An amazing thing has happened to the Commodity Futures Trading Commission since President-elect Barack Obama came to town: It has actually started to matter. Its newfound relevance is derived mostly from Gary Gensler, the man appointed by the new president to lead it.

Mr. Gensler, who spent four years at the Treasury department and nine as a partner at Goldman Sachs, has generated a buzz that could lift his new agency out of oblivion. His authority and influence stretch beyond the question of commodities, though the financial products whose origins lie in wheat and grain futures are growing more important all the time.

A New York Times editorial today called on Mr. Gensler to take a firmer stand on regulating derivatives, and criticized his past efforts to exempt some products from oversight. "Where does Mr. Gensler stand? How do his close ties to Wall Street affect his choices, his sense of what is right and what is needed?" the Times asked. "Those are among the questions that senators have to ask him at his confirmation hearing."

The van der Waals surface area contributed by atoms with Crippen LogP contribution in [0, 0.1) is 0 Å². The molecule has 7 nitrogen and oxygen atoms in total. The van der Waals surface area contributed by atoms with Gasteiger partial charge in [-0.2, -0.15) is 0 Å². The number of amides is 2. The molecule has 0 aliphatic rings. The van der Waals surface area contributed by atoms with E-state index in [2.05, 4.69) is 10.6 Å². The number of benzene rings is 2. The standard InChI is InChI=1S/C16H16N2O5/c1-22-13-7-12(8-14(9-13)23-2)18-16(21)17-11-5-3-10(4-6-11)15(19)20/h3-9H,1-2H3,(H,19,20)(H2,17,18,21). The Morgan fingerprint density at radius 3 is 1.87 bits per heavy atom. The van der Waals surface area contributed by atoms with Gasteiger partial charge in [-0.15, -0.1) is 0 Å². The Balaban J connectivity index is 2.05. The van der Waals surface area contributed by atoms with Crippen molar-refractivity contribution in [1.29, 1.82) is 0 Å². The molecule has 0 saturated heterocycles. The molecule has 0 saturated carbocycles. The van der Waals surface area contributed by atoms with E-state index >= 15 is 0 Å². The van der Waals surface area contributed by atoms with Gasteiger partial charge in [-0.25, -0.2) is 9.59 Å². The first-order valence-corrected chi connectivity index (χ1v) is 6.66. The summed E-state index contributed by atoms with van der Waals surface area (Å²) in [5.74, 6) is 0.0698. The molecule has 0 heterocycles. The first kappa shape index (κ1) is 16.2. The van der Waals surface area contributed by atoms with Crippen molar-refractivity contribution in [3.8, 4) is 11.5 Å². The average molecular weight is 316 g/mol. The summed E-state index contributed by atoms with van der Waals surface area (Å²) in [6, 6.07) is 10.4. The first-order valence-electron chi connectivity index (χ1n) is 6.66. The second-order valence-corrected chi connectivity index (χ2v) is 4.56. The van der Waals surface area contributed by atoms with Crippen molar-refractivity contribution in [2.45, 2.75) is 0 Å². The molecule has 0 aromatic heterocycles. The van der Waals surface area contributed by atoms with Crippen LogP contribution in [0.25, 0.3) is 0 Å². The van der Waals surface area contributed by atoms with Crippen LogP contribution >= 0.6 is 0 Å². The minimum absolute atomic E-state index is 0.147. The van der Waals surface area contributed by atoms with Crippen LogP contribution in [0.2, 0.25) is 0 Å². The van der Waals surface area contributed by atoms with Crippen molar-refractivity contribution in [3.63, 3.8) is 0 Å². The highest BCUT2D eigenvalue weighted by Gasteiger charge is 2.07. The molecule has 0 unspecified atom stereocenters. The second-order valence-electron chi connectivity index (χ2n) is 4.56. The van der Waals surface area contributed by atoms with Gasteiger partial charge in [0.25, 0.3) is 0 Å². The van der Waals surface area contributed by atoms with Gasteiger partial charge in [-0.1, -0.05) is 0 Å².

Mr. Gensler has also been named as a possible leader in the reform of Fannie Mae and Freddie Mac. Federal Financial Analytics, a D.C.-based consulting firm, told clients in a note last month that Mr. Gensler´s presence on the President´s Working Group for Financial Markets would ensure his input in the question of what to do with the government-sponsored enterprises. "Clients will recall him as Summers´ sacrificial lamb," the note read, "sent out in 2000 to testify on far-reaching GSE reform after Fannie botched the Summers team´s first Treasury quarterly refunding."

Bloomberg last month pointed out that Mr. Gensler was Sen. Hillary Clinton´s economic advisor during her presidential bid and Reuters added that he had advised Sen. Paul Sarbanes on the 2002 Sarbanes-Oxley Act. Mr. Gensler seems to have been at the center of many of the hot issues of the last ten years.

Though the CFTC has a reputation for being a sleepy regulator, observers of the reg restructuring circus might want to pay attention when Mr. Gensler steps into the ring. Judging from his background and the buzz his nomination created, he could actually make the CFTC scene interesting.